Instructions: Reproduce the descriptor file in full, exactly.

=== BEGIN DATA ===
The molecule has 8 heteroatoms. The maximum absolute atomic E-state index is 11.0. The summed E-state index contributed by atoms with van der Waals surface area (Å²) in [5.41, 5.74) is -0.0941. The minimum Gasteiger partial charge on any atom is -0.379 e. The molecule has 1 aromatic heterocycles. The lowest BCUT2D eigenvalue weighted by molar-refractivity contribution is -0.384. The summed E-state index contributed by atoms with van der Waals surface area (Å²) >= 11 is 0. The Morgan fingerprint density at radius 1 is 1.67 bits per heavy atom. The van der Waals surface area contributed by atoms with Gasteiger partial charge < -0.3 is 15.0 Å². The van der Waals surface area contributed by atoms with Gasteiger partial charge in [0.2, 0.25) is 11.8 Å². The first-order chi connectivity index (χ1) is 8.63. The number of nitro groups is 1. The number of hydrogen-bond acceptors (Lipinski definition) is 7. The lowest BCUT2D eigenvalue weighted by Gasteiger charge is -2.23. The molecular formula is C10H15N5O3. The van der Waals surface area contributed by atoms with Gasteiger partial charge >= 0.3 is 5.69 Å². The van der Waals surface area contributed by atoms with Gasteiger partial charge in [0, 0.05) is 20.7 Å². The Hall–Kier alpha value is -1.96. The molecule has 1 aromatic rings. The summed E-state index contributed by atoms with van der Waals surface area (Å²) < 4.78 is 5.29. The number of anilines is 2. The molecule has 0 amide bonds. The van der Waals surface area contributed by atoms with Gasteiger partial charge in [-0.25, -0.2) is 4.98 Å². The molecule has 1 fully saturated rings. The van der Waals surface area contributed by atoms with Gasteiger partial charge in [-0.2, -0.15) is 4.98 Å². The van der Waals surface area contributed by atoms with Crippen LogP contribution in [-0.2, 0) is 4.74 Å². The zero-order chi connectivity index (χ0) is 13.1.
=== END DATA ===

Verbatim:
The molecule has 8 heteroatoms. The maximum absolute atomic E-state index is 11.0. The summed E-state index contributed by atoms with van der Waals surface area (Å²) in [5.41, 5.74) is -0.0941. The minimum Gasteiger partial charge on any atom is -0.379 e. The molecule has 1 aromatic heterocycles. The lowest BCUT2D eigenvalue weighted by molar-refractivity contribution is -0.384. The summed E-state index contributed by atoms with van der Waals surface area (Å²) >= 11 is 0. The Morgan fingerprint density at radius 1 is 1.67 bits per heavy atom. The van der Waals surface area contributed by atoms with Gasteiger partial charge < -0.3 is 15.0 Å². The van der Waals surface area contributed by atoms with Gasteiger partial charge in [0.2, 0.25) is 11.8 Å². The first-order chi connectivity index (χ1) is 8.63. The number of nitro groups is 1. The number of hydrogen-bond acceptors (Lipinski definition) is 7. The lowest BCUT2D eigenvalue weighted by Gasteiger charge is -2.23. The molecular formula is C10H15N5O3. The van der Waals surface area contributed by atoms with Gasteiger partial charge >= 0.3 is 5.69 Å². The van der Waals surface area contributed by atoms with Gasteiger partial charge in [0, 0.05) is 20.7 Å². The Hall–Kier alpha value is -1.96. The molecule has 1 aromatic rings. The summed E-state index contributed by atoms with van der Waals surface area (Å²) < 4.78 is 5.29. The number of anilines is 2. The molecule has 0 amide bonds. The van der Waals surface area contributed by atoms with Gasteiger partial charge in [-0.25, -0.2) is 4.98 Å². The molecule has 1 fully saturated rings. The van der Waals surface area contributed by atoms with Gasteiger partial charge in [-0.2, -0.15) is 4.98 Å². The van der Waals surface area contributed by atoms with Crippen LogP contribution in [-0.2, 0) is 4.74 Å². The zero-order chi connectivity index (χ0) is 13.1.